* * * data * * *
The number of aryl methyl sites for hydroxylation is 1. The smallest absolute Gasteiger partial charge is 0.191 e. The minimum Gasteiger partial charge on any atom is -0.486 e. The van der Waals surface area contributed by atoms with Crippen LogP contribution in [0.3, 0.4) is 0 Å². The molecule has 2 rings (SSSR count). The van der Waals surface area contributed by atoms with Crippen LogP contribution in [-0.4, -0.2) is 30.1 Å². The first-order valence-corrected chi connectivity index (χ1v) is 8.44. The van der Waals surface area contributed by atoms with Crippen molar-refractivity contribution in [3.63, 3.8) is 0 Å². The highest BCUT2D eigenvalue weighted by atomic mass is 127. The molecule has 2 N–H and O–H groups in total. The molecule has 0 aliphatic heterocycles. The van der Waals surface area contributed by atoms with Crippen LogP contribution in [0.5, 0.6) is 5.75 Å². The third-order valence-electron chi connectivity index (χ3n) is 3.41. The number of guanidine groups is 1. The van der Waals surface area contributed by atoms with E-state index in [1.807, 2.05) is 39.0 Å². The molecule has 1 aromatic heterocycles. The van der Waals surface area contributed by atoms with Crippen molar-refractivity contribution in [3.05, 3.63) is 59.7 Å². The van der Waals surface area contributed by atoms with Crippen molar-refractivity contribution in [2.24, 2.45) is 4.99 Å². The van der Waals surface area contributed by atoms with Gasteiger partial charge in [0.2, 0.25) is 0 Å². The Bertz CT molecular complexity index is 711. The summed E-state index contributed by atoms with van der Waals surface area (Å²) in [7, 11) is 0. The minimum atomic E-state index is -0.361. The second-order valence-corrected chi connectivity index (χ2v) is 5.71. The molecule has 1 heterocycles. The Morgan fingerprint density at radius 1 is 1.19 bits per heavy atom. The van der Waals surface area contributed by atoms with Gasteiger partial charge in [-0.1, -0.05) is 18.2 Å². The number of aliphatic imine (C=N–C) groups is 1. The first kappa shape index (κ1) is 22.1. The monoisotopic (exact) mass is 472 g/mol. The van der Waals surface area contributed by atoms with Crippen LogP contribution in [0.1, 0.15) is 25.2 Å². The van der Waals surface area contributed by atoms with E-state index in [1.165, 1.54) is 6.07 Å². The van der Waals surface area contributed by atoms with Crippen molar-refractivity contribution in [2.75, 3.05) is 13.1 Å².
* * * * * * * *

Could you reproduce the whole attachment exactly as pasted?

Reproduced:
The number of aryl methyl sites for hydroxylation is 1. The smallest absolute Gasteiger partial charge is 0.191 e. The minimum Gasteiger partial charge on any atom is -0.486 e. The van der Waals surface area contributed by atoms with Crippen LogP contribution in [0.3, 0.4) is 0 Å². The molecule has 2 rings (SSSR count). The van der Waals surface area contributed by atoms with Crippen LogP contribution in [-0.4, -0.2) is 30.1 Å². The first-order valence-corrected chi connectivity index (χ1v) is 8.44. The van der Waals surface area contributed by atoms with Crippen molar-refractivity contribution in [3.63, 3.8) is 0 Å². The highest BCUT2D eigenvalue weighted by atomic mass is 127. The molecule has 2 N–H and O–H groups in total. The molecule has 0 aliphatic heterocycles. The van der Waals surface area contributed by atoms with Crippen LogP contribution in [0.5, 0.6) is 5.75 Å². The third-order valence-electron chi connectivity index (χ3n) is 3.41. The number of guanidine groups is 1. The van der Waals surface area contributed by atoms with E-state index in [1.807, 2.05) is 39.0 Å². The molecule has 1 aromatic heterocycles. The van der Waals surface area contributed by atoms with Crippen molar-refractivity contribution in [3.05, 3.63) is 59.7 Å². The van der Waals surface area contributed by atoms with Crippen molar-refractivity contribution in [2.24, 2.45) is 4.99 Å². The van der Waals surface area contributed by atoms with Gasteiger partial charge in [0.2, 0.25) is 0 Å². The Bertz CT molecular complexity index is 711. The summed E-state index contributed by atoms with van der Waals surface area (Å²) in [7, 11) is 0. The minimum atomic E-state index is -0.361. The second-order valence-corrected chi connectivity index (χ2v) is 5.71. The molecule has 1 heterocycles. The Morgan fingerprint density at radius 1 is 1.19 bits per heavy atom. The van der Waals surface area contributed by atoms with Gasteiger partial charge in [-0.1, -0.05) is 18.2 Å². The number of aliphatic imine (C=N–C) groups is 1. The first kappa shape index (κ1) is 22.1. The monoisotopic (exact) mass is 472 g/mol. The van der Waals surface area contributed by atoms with Crippen LogP contribution in [0.1, 0.15) is 25.2 Å². The van der Waals surface area contributed by atoms with E-state index in [1.165, 1.54) is 6.07 Å². The van der Waals surface area contributed by atoms with Crippen molar-refractivity contribution in [2.75, 3.05) is 13.1 Å².